For the May 1 performance, produced as a Yom HaShoah remembrance event by the synagogue’s new arts council, a legal team played by real-life jurists and historic witnesses portrayed by thespians created an aura of authenticity — a courtroom scene in which the audience was the jury, determining at the end of the day whether Kastner was guilty.

The legal team included L.A. City Attorney Carmen Trutanich as defense attorney, former federal prosecutor and attorney Bert H. Deixler as prosecutor and L.A. Superior Court Judge Leslie A. Swain, who happens to be Deixler’s wife, as judge. All but Trutanich are TIOH members.

The company of actors included Alan Rosenberg (“L.A. Law”) as Kastner, Paul McCrane (“ER”) as Eichmann, and a host of “witnesses,” including Curtis Armstrong (“Revenge of the Nerds”), Libby Clearfield (“Oregon Trail Live!” and a teacher in the TIOH religious school), Enid Kent (“M*A*S*H”), Phil LaMarr (“MADtv”), Danny Maseng (TIOH cantor and music director, who has appeared on “Law & Order,” among other shows) and Monica Horan Rosenthal (“Everybody Loves Raymond”). Only Rosenberg is not a part of the TIOH community.

(In the interest of full disclosure, it should be noted that this reporter is also a TIOH member, and that the author of “The People vs. Kastner” is Jonathan Maseng, a frequent contributor to The Journal, who is also an aspiring screenwriter and the son of Hazzan Danny Maseng.)

From the standpoint of some of the congregation’s other professional attorneys chatting in the lobby during intermission, there was no contest that authenticity had been upheld. One attorney remarked that seeing Trutanich cross-examine the witnesses proved why you should hope he’s on your side in a courtroom.

“The Talmud says, ‘Save one Jew, and it’s as if you’ve saved the world,’ ” Trutanich repeatedly told the courtroom audience — many of whom knew little of the story of Kastner beforehand.

The show revealed a man who was recognized by the Nazis as a prominent player in the Jewish community and manipulated by the Nazis for his power. Each side hoped to outsmart the other — Kastner desperately promising money he wasn’t sure he could procure to buy freedom for Jews; Eichmann trying to maintain Kastner’s silence about the deportations and make sure Kastner would “stay in the game.” Although Kastner did not go on the train himself, Eichmann put many of Kastner’s relatives on board, according to the script, to ensure his complicity. Kastner also was able to travel to Switzerland, though he reportedly returned to Hungary and was later shipped to the camps.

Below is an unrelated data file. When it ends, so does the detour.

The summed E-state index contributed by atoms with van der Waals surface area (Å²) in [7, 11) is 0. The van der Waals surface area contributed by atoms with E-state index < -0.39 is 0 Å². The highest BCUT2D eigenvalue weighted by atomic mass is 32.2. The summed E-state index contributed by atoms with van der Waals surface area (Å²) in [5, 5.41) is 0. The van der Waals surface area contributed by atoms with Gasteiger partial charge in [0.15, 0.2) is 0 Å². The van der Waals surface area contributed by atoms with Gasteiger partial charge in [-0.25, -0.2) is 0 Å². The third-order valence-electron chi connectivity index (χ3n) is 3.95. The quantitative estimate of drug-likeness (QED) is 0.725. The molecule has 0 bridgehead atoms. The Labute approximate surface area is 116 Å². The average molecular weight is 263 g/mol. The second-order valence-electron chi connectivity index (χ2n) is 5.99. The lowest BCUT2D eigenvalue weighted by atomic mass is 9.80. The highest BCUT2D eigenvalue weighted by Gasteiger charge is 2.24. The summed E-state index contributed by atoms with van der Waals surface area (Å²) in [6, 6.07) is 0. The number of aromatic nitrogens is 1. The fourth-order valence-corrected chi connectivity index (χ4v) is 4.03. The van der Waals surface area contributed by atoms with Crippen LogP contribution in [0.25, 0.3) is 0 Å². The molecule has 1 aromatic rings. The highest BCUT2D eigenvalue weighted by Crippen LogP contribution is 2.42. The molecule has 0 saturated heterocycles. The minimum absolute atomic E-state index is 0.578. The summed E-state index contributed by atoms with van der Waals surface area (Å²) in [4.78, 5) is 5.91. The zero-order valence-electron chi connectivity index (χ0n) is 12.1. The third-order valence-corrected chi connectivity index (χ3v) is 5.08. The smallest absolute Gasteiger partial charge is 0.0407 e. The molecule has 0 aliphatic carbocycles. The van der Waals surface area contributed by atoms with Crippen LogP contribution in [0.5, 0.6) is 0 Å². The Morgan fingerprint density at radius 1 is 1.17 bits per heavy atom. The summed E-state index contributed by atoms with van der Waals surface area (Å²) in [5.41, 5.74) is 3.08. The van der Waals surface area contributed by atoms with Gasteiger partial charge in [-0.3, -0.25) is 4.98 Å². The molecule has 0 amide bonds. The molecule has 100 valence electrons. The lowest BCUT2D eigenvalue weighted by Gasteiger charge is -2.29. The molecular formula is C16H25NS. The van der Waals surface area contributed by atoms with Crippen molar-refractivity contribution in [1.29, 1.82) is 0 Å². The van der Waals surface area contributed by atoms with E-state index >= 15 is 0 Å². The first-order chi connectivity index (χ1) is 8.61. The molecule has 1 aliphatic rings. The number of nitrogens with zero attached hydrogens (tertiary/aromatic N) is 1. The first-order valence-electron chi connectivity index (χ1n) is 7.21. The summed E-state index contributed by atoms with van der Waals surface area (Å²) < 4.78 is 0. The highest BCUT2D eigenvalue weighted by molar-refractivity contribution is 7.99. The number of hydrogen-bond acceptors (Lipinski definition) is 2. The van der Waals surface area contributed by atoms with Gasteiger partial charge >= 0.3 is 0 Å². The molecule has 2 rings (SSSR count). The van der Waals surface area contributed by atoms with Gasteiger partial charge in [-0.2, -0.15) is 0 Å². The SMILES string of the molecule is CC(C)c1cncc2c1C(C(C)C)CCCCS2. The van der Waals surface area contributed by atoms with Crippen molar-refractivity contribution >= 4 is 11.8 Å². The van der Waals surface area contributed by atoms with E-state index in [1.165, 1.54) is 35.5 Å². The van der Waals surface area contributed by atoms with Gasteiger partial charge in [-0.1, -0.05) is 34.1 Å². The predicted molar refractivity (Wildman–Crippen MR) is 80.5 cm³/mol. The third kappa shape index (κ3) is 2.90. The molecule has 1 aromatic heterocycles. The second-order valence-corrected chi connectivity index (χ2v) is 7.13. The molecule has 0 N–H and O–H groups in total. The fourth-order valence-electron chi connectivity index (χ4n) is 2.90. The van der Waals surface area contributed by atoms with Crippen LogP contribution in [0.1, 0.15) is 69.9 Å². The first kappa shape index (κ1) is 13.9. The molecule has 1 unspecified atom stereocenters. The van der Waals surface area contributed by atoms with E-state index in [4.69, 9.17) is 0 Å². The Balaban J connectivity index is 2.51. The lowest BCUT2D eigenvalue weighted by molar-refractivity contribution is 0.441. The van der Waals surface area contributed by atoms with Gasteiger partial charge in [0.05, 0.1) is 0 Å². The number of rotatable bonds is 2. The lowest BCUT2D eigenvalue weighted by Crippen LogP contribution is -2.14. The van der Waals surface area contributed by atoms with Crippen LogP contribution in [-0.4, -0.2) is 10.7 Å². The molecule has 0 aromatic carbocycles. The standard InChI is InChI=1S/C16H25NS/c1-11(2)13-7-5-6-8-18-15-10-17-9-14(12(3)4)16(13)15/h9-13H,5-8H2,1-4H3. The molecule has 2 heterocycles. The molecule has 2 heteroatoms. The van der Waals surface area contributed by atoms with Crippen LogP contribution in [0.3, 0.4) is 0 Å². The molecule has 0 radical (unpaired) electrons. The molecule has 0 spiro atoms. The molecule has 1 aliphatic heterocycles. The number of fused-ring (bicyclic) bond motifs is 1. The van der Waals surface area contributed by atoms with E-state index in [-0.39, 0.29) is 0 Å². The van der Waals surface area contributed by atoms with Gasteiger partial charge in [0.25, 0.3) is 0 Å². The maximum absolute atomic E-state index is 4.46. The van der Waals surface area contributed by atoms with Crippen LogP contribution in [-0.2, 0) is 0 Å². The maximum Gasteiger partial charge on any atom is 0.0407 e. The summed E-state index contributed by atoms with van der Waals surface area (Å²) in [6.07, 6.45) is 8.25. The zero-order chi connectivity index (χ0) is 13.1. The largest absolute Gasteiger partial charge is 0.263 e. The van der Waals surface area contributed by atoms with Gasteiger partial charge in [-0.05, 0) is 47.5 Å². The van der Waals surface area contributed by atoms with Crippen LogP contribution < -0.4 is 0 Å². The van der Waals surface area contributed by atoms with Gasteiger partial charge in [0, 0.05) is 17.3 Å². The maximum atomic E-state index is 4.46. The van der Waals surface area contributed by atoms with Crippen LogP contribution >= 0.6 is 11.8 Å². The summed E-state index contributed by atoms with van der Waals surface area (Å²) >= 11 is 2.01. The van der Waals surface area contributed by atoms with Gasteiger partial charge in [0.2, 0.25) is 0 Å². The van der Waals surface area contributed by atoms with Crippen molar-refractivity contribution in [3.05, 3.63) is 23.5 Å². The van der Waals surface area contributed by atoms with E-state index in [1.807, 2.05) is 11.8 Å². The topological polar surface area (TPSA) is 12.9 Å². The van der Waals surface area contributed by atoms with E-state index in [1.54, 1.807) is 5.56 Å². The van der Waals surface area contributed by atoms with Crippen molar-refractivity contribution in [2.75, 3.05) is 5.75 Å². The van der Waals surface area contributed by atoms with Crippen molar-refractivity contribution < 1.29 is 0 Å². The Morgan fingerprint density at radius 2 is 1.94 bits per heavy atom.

The professional authenticity of the legal team was well-matched by the actors, who ad libbed answers to questions they had seen in advance. It was a testament to each actor’s skill that while the event ran long — close to four hours — the audience stayed until the end to vote overwhelmingly (266 to 27) to acquit Kastner, convinced that he had done all he could to save as many Jews as he could in a desperate situation. What in life was seen as his “collaboration” seemed, according to the production’s evidence, acts of expedience — Kastner’s attempt to do the best he could. His own family was saved, we were told, not by his own request.

Equally extraordinary, however, was what occurred after the show ended, when two survivors of the actual Kastner train spoke to the audience.

George Z. Bishop stood from the audience and testified to Kastner’s goodness, bearing real-life witness, in the form of his grandson at his side, that one life saved is truly more than a single gift.

And, as a finale, Arthur Stern, another Kastner survivor, rose to tell the group of how his own father, Leo Stern, an Orthodox rabbi, had an unlikely but important collaboration with Kastner. In Hungary at the time, the Orthodox were not inclined toward Zionism, but in light of what was happening, Rabbi Stern and Zionist Kastner collaborated to get Jews across the border.

Too many Hungarian Jews, Stern remembered, had a fundamental “trust in their government.” Before 1944, Hungary had sheltered its Jews and escaped the horrors going on in Germany and other countries around it, and the Jews wrongly believed that they would survive by following the laws of the land.

Stern told of how, as a young man, he went to see Kastner to ask him to put his girlfriend on the train. Kastner complied, Stern said, describing this act as a testament to Kastner’s generosity. But as viewed by one in the audience, this belated information also appeared as new evidence that might affirm what Kastner’s accusers believed — that he put favored friends onto the train, knowingly choosing “who will live and who will die” — exactly what Trutanich so convincingly said Kastner did not do.

And that is the difference between art and history — a series of events tied up with a ribbon in a theatrical performance, even one showing many sides like this one, may still be even more subtly complicated in life.

So, was Kastner a hero or a villain? We know he saved 1,685 Jewish lives — Jews who went on to procreate and to create new worlds. And to shake the hand of one of those survivors who came to witness this extraordinary retelling is to know that Kastner’s achievement is something to be thankful for, even if it wasn’t perfectly done.

Barack Obama Is a Traitor


Barack Obama is a traitor.

That’s what Dick Cheney said. Too bad Tiger Woods stepped on the story.

The decision to try Khalid Shaikh Mohammed in New York, ” title=”was warned”>was warned: “Bin Laden Determined to Strike in U.S.” ” title=”tough”>tough ” title=”hearing him”>hearing him slander Obama for endangering our troops, weakening our security and making America less safe that Cheney’s act has come to seem more Chicken Little than Doctor Evil.